This ingenious garlic crusher also gives cooks the option to slice bulbs, which can be useful for dishes like slow-cooked lamb or dauphinoise potatoes, when the garlic will soften and mellow in larger pieces. Choose your insert, then press down on the hinged top and the finely chopped or sliced bulb will drop down into the transparent ‘drawer’ below for use later in the day. Nifty.
Available from Lakeland (£9.99)
Mason Cash innovative kitchen garlic store
Best for storage
Stash your garlic bulbs then grate on the underside of the lid on this cute lidded jar. Reminding us of the ceramic garlic grating plates you’ll see in Spanish kitchens, the surface has small spikes that are just pronounced enough to whittle down fresh garlic cloves into a lovely paste, just right for spreading on garlic bread. These ceramic peaks made it a bit tricky to transfer into the pan without using fingers – we used a silicone spatula – but we loved its simplicity and the benefit of its dry storage.
Microplane Professional Series fine grater
- Available from Knives and Tools (£24.90)
Best for fine mincing
A Microplane grater is a kitchen kit staple. Top quality, uber-sharp blades will make light work of anything you’d care to grate and this fine-grade version is just the ticket for minced garlic. A few careful sweeps results in a paste sitting on the back of the grater which can easily be swiped straight into the pan. We’ve used this model for parmesan and nutmeg too – it’s a must-have product.
Available from Knives and Tools (£24.90)
OXO Good Grips garlic press
Best for sturdiness
A classic zinc garlic press that’s long been a favourite in UK kitchens, this OXO crusher hasn’t lost any of its appeal. Generous in size, there’s plenty of room to stuff in three cloves at a time. It’s the weightiest of the bunch we tried, so there’s a bit of heft behind the press to get everything through the squared holes cleanly. The red spikes on the reverse pushed leftovers out nicely and the cage is easy to remove for clean up, too.
ProCook garlic press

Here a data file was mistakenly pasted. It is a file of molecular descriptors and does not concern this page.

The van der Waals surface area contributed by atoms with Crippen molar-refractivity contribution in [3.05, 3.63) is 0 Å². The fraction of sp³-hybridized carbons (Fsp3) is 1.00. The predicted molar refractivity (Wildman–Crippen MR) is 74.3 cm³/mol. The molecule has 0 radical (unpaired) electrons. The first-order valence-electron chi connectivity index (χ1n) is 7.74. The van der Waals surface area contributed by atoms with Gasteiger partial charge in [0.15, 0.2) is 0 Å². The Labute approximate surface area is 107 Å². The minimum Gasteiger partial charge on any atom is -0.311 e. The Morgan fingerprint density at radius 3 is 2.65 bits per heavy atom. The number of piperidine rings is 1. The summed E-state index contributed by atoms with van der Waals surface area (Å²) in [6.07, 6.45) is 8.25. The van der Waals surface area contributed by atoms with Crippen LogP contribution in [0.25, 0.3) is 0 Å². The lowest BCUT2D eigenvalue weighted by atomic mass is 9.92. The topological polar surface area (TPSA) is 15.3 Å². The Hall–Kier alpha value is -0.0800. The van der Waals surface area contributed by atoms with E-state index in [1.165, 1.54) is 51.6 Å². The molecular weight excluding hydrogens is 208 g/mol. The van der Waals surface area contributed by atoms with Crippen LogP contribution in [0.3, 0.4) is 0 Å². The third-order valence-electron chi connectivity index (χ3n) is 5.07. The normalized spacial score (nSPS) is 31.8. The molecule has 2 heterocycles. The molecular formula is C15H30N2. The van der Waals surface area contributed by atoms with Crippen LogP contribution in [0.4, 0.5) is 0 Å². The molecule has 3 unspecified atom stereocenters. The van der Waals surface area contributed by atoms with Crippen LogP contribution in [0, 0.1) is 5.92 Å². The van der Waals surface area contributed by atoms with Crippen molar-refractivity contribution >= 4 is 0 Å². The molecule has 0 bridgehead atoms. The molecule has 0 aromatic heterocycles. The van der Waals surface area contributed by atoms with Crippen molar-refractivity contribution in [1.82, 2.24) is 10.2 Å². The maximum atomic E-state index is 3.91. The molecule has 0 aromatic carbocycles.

- Available from ProCook (£12)
Best for easy cleaning
This stainless steel garlic press is in three parts that swing apart for loading and cleaning. The chamber on this was slightly narrower than others, but still deep enough to fit a couple of big cloves in comfortably. Every last bit of garlicky goodness was squeezed out, with cleaning simple and those chunky loops making it easy to hang up and have to hand when needed.
What to look for in a garlic press
Consider how you normally use garlic. In a rush and chucking straight to the pot? Go for a model efficient enough to work well with one hand while you scrape the press down with the other. If you’re more of a kitchen ‘potterer’ who loves the prep, or preparing lots of veg and spices at once, try a larger-capacity type of press or get to grips with a fine grater for chef-worthy garlic purée.
Where will you keep it? The bulkier models may get your utensil drawers in a jam, so consider if you’d like holes on the handles for easy hanging instead.
How we tested garlic presses
Into the kitchen we went with a huge selection of garlic presses, to see which would make light work of prep. Tackling a selection of dishes that needed this essential base ingredient in its different forms, we looked for great design, good looks and an easy clean up afterwards.
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This review was last updated in February 2021. If you have any questions, suggestions for future reviews or spot anything that has changed in price or availability please get in touch at firstname.lastname@example.org.
Do you have a garlic gadget you can’t live without, or do you prefer a manual approach? Let us know in the comments below…